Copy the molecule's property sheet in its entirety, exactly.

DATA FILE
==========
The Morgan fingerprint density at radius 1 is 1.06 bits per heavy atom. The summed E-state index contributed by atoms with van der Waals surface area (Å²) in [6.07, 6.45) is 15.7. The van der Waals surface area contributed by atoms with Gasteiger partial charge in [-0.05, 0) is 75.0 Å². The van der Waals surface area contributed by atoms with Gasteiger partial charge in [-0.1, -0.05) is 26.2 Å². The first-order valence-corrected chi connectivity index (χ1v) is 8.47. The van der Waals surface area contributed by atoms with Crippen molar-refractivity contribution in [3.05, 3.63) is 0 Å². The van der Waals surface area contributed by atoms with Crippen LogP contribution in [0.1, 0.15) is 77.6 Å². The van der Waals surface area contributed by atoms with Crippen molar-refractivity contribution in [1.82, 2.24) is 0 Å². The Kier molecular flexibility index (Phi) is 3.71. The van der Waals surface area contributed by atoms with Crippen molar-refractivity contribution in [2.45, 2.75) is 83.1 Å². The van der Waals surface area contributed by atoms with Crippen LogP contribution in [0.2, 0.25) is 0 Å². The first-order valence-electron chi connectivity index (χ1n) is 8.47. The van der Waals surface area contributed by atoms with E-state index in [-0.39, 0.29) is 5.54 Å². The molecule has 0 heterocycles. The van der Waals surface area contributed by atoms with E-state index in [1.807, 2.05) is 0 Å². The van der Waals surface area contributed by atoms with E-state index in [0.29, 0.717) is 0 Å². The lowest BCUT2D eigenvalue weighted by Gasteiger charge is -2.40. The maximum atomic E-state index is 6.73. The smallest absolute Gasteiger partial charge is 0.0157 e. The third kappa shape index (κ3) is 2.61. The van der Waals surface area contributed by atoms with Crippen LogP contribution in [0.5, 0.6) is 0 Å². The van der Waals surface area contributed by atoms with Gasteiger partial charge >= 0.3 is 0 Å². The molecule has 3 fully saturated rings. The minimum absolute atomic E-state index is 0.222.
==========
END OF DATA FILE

The Morgan fingerprint density at radius 1 is 1.06 bits per heavy atom. The summed E-state index contributed by atoms with van der Waals surface area (Å²) in [6.07, 6.45) is 15.7. The van der Waals surface area contributed by atoms with Gasteiger partial charge in [-0.05, 0) is 75.0 Å². The van der Waals surface area contributed by atoms with Gasteiger partial charge in [-0.1, -0.05) is 26.2 Å². The first-order valence-corrected chi connectivity index (χ1v) is 8.47. The van der Waals surface area contributed by atoms with Crippen molar-refractivity contribution in [3.05, 3.63) is 0 Å². The van der Waals surface area contributed by atoms with Crippen LogP contribution in [0.1, 0.15) is 77.6 Å². The van der Waals surface area contributed by atoms with Crippen molar-refractivity contribution in [1.82, 2.24) is 0 Å². The Kier molecular flexibility index (Phi) is 3.71. The van der Waals surface area contributed by atoms with Crippen molar-refractivity contribution in [2.45, 2.75) is 83.1 Å². The van der Waals surface area contributed by atoms with Crippen LogP contribution in [0.2, 0.25) is 0 Å². The first-order valence-electron chi connectivity index (χ1n) is 8.47. The van der Waals surface area contributed by atoms with E-state index in [-0.39, 0.29) is 5.54 Å². The molecule has 0 heterocycles. The van der Waals surface area contributed by atoms with E-state index in [1.807, 2.05) is 0 Å². The van der Waals surface area contributed by atoms with E-state index in [0.29, 0.717) is 0 Å². The lowest BCUT2D eigenvalue weighted by Gasteiger charge is -2.40. The maximum atomic E-state index is 6.73. The smallest absolute Gasteiger partial charge is 0.0157 e. The third kappa shape index (κ3) is 2.61. The van der Waals surface area contributed by atoms with Crippen LogP contribution in [0.5, 0.6) is 0 Å². The van der Waals surface area contributed by atoms with Gasteiger partial charge >= 0.3 is 0 Å². The molecule has 3 fully saturated rings. The minimum absolute atomic E-state index is 0.222.